The first and second strips of the middle portion are joined only along one edge. It should also be noted that the width of the second strip tapers from being as wide as the first strip at the bottom to a point at the top. This allows the knife to be rotated as it is removed from the pocket.
The top portion consists solely of the first strip. The middle and top portions are substantially equal to a length of the handle of the knife.
Attached to an outside surface of the first strip is a belt loop 38. The belt loop extends parallel to the longitudinal axis of the first strip and connects on a first end to point near the intersection of the lower and middle portions and on a second end to the top portion.
Also attached to an outside surface of the first strip of material is an elongated, resilient cut-resistant strap 28. Under one illustrated embodiment, the strap is made of metal. The strap is attached to the outside surface of the middle portion of the first strip via a connector (e.g., a rivet). A snap connector 32 on the second, opposing end of the strap is used to secure the second end of the strap to the opposing outside surface of the second strip (as shown in phantom in FIG. 1 c).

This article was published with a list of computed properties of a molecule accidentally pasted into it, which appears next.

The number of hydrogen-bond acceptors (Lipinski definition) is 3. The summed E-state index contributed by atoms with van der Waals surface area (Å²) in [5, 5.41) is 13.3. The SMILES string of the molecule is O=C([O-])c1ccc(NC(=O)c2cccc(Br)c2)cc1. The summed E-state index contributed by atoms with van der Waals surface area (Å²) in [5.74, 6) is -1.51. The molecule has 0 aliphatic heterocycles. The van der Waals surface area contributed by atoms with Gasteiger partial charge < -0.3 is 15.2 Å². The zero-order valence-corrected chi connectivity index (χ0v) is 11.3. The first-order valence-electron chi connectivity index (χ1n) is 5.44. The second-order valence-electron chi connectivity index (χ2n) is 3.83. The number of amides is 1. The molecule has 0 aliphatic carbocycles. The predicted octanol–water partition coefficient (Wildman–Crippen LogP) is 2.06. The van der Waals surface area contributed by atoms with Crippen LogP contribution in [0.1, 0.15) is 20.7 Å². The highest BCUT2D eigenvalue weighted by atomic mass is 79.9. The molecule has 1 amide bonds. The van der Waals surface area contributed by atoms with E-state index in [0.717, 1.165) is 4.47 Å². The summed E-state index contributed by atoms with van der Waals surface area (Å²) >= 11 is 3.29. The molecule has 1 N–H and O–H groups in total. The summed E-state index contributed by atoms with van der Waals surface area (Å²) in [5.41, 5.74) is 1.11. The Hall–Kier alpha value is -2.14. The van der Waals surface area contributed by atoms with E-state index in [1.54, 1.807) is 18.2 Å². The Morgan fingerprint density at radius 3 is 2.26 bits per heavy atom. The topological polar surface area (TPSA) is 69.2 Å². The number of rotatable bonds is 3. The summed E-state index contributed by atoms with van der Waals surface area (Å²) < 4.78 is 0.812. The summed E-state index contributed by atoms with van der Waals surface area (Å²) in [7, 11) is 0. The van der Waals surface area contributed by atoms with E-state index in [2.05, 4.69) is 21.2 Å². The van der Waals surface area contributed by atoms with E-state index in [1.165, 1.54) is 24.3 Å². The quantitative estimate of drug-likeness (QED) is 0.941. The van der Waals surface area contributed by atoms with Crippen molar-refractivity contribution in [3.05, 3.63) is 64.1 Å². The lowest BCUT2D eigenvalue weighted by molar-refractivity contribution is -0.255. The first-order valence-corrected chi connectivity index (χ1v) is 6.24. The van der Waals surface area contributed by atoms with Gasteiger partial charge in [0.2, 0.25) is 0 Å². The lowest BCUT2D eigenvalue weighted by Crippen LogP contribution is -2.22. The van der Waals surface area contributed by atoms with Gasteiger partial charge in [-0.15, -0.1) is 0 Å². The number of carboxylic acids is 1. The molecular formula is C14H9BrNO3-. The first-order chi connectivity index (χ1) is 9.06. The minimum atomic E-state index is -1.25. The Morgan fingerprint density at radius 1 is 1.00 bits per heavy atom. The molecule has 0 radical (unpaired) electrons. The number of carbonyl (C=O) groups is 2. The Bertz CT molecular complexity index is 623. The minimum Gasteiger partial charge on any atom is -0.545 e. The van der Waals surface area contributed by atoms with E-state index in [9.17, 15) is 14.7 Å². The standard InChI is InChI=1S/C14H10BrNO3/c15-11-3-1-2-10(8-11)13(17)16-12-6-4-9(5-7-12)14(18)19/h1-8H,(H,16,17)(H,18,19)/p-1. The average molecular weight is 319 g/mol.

The snap connector 32 includes a first portion 32 a permanently attached to the second end of the strap and a second portion 32 b permanently attached to the outside surface of the middle portion of the second strip.
When the first and second portions of the connector are snapped together, the strap is folded around and closes off the open side of the middle portion as shown by the phantom lines in FIG. 1 c, thereby preventing the knife from being removed or accidentally dislodged from the pocket.
The strap may be made of a relatively thin strip of a resilient material (e.g., spring steel) that assumes a straight shape when the snap connector is released. Alternatively, the strap may be constructed of a polymer, polymeric or other cut-resistant material similar to, for example, spring steel.
The strap may be covered by a layer of a woven material 34 to cover any sharp edges and to make the snap connector of the strap easier to connect and disconnect. For example, the woven material that covers the strap may extend past the distal, second end of the strap to form a flexible tab 36. The flexibility of the tab 36 allows a user to more easily grasp the tab between thumb and forefinger and pull on the tab in order to dislodge the first portion of the snap connector from the second portion.